Sailing to the British Virgin Islands in the Caribbean 1500

Starting Out

 
The gang's all here - Night Heron at the fuel dock early Sunday morning. Jeff tops off the tanks while Greta tidies up the dock lines.   CiCi at the helm, piloting Night Heron down the Elizabeth River past Naval Base Norfolk.

 
Schooner, wearing his West Marine doggie PFD.  

The Caribbean 1500 was scheduled to start at 12:00 noon on Sunday, November 4, 2007, depending on the weather. On Saturday, we received a briefing at the Skipper's Meeting, and the weather looked like it would be just fine. Hurricane Noel would be far enough north to remove any concern of strong winds. There was some concern about lingering swells, but by the time we reach the ocean on Sunday afternoon the swells should be six feet or less, which is not much of a problem. At the briefing, we also received advice on where to cross the Gulf Stream, as well as route-planning advice for the trip as a whole. We learned that the easterly trade winds in the Caribbean were not expected to be very strong for the foreseeable future, so instead of the usual strategy of sailing well east then south, we might as well sail straight towards Tortola.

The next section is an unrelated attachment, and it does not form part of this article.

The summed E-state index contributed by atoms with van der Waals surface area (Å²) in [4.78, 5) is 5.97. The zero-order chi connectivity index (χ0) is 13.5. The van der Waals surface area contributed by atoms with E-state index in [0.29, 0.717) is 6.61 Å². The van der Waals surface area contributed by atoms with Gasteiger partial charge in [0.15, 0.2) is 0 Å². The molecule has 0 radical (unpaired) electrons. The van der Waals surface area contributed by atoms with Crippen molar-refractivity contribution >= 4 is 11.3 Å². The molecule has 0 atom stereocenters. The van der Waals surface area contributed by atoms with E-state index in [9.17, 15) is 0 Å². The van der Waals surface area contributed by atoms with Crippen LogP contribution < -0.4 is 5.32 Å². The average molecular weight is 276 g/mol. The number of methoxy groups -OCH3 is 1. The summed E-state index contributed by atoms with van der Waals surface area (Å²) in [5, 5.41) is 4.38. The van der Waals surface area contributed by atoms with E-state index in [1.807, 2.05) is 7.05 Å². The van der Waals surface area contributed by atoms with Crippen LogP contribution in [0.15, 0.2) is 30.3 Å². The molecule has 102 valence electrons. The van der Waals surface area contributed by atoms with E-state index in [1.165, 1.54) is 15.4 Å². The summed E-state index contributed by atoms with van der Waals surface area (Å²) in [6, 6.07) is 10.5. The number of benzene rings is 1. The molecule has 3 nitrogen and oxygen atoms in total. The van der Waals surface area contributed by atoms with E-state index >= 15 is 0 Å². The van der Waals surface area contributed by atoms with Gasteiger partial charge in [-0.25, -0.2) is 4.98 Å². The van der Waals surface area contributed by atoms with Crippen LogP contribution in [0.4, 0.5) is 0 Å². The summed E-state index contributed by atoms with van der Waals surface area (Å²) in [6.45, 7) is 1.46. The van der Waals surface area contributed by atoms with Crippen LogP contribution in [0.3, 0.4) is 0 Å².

Jeff had asked us to be ready to leave by 7:00 am, so on Sunday morning we all got up early and went through the final preparations, stowing the shore power cord and water hose, securing everything on-deck and below, etc. After pulling out of the slip, we stopped at the fuel dock to top off with diesel, then motored away from the marina at 7:40 am.

As usual, it was an interesting ride down the Elizabeth River—there are so many Navy ships, and the ships are so huge, that pretty soon you begin to feel like an ant crawling along the sidewalk with giants looming over you. We even saw a lethal-looking black submarine cruising up the river, low in the water, accompanied by a small patrol boat to shoo the curious (or perhaps shoot the curious?). Unlike our mini-shakedown cruise, this time I took lots of pictures, which are on the next three pages.


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